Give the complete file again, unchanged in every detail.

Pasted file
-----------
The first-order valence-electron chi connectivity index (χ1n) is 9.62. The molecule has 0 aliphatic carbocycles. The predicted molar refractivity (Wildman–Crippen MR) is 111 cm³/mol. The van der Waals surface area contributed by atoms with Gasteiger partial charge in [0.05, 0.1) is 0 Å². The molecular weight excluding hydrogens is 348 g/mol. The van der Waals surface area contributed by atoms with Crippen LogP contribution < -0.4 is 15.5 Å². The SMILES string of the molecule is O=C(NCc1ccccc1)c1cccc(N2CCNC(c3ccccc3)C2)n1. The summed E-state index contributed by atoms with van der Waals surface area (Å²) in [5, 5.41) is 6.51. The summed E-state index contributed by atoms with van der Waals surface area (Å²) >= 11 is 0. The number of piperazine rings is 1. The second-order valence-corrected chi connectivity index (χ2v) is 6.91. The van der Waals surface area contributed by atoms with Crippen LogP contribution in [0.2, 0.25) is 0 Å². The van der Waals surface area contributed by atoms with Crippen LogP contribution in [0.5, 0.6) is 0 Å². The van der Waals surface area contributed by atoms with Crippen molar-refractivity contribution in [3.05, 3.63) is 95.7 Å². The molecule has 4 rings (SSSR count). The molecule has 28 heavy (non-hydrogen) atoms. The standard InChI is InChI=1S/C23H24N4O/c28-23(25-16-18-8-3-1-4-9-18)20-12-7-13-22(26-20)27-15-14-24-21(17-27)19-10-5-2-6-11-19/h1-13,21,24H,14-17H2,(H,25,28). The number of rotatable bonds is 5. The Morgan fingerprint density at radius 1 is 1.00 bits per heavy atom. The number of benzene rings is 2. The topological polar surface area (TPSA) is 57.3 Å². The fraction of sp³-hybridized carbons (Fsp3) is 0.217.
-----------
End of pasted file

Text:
The first-order valence-electron chi connectivity index (χ1n) is 9.62. The molecule has 0 aliphatic carbocycles. The predicted molar refractivity (Wildman–Crippen MR) is 111 cm³/mol. The van der Waals surface area contributed by atoms with Gasteiger partial charge in [0.05, 0.1) is 0 Å². The molecular weight excluding hydrogens is 348 g/mol. The van der Waals surface area contributed by atoms with Crippen LogP contribution < -0.4 is 15.5 Å². The SMILES string of the molecule is O=C(NCc1ccccc1)c1cccc(N2CCNC(c3ccccc3)C2)n1. The summed E-state index contributed by atoms with van der Waals surface area (Å²) in [5, 5.41) is 6.51. The summed E-state index contributed by atoms with van der Waals surface area (Å²) >= 11 is 0. The number of piperazine rings is 1. The second-order valence-corrected chi connectivity index (χ2v) is 6.91. The van der Waals surface area contributed by atoms with Crippen LogP contribution in [0.2, 0.25) is 0 Å². The van der Waals surface area contributed by atoms with Crippen LogP contribution in [0.5, 0.6) is 0 Å². The van der Waals surface area contributed by atoms with Crippen molar-refractivity contribution in [3.05, 3.63) is 95.7 Å². The molecule has 4 rings (SSSR count). The molecule has 28 heavy (non-hydrogen) atoms. The standard InChI is InChI=1S/C23H24N4O/c28-23(25-16-18-8-3-1-4-9-18)20-12-7-13-22(26-20)27-15-14-24-21(17-27)19-10-5-2-6-11-19/h1-13,21,24H,14-17H2,(H,25,28). The number of rotatable bonds is 5. The Morgan fingerprint density at radius 1 is 1.00 bits per heavy atom. The number of benzene rings is 2. The topological polar surface area (TPSA) is 57.3 Å². The fraction of sp³-hybridized carbons (Fsp3) is 0.217.